labas GamePage visogero labas GamePage visogero - 1 year ago 86
Javascript Question

JS stops working when adding FORM

I want to close up comment box when I click "Cancel" button and also don't let post if there are 0 symbols in comment box. This code is working fine:

$(function () {
$('.panel-google-plus > .panel-footer > .input-placeholder, .panel-google-plus > .panel-google-plus-comment > .panel-google-plus-textarea > button[type="reset"]').on('click', function(event) {
var $panel = $(this).closest('.panel-google-plus');
$comment = $panel.find('.panel-google-plus-comment');



if ($panel.hasClass('panel-google-plus-show-comment')) {
$('.panel-google-plus-comment > .panel-google-plus-textarea > textarea').on('keyup', function(event) {
var $comment = $(this).closest('.panel-google-plus-comment');

if ($(this).val().length >= 1) {

And when I add FORM in html:

<form method="POST" action="/komentuoti/{{$p->id}}">
{!! csrf_field() !!}
<div class="panel-google-plus-textarea form-group">
<textarea rows="2" cols="60" class="form-control" name="body" placeholder="Rašykite komentarą"></textarea>
<button type="submit" class="btn btn-success disabled">Post</button>
<button type="reset" class="btn btn-default">Cancel</button>
@foreach($p->comment as $com)
<ul class="list-unstyled">
<li><strong>{{$com->user->name}}</strong> {{$com->body}}</li>
<div class="clearfix"></div>

The JS doesnt work anymore, the comment box won't close up. How to fix this ? It working fine without

Answer Source

I'm pretty sure it's because the selector .panel-google-plus-comment > .panel-google-plus-textarea goes through correctly without the form inside, but fails with it. Consider the two snippets below:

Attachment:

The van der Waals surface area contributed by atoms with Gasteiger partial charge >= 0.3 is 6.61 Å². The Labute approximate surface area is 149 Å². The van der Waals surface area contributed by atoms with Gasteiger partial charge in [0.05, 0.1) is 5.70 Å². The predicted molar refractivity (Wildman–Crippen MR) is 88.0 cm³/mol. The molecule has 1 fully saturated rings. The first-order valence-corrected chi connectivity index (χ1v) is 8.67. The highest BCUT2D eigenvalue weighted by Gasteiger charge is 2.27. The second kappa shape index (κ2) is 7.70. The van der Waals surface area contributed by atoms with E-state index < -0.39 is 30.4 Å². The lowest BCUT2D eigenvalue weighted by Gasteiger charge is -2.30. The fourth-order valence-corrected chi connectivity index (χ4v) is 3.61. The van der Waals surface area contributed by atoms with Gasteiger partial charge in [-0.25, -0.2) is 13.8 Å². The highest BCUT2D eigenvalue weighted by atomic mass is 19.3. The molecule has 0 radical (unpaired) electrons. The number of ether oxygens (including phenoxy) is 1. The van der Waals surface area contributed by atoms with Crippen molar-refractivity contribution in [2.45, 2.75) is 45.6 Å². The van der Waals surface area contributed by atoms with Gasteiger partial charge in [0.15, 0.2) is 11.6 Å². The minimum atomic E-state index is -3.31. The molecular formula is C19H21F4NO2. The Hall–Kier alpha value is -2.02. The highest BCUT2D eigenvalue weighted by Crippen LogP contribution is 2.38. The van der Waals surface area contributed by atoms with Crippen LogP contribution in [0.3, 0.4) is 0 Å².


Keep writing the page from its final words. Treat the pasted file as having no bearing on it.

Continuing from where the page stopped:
<!-- Snippet 1 -->
<div class="outer">
  <div class="inner"></div>

<!-- Snippet 2 -->
<div class="outer">
  <div class="hello">
    <div class="inner"></div>

In the first snippet, the selector .outer > .inner matches because the inner element is a direct child of the outer element. In the second, the selector .outer > .inner does not match, because the inner is the hello's child, not the outer's. Instead, .outer > .hello > .inner would match, because hello is outer's child, and inner is hello's child.

Now, if you used .outer .inner, it would not be a problem in either case, because instead of trying to match direct children, all you care is that it's a descendant. That includes child like the first snippet, grandchild like the second snippet, great-grandchild, and so on. Or, in other words, .outer .inner would even match the <input> in this:

<div class="outer">
  <span class="what">
    <a class="in">
      <em class="the">
        <strong class="world">
            <input class="inner">

If you wanted to just use child selectors to get there, you'd have to use .outer > .what > .in > .the > .world > form > .inner at least.

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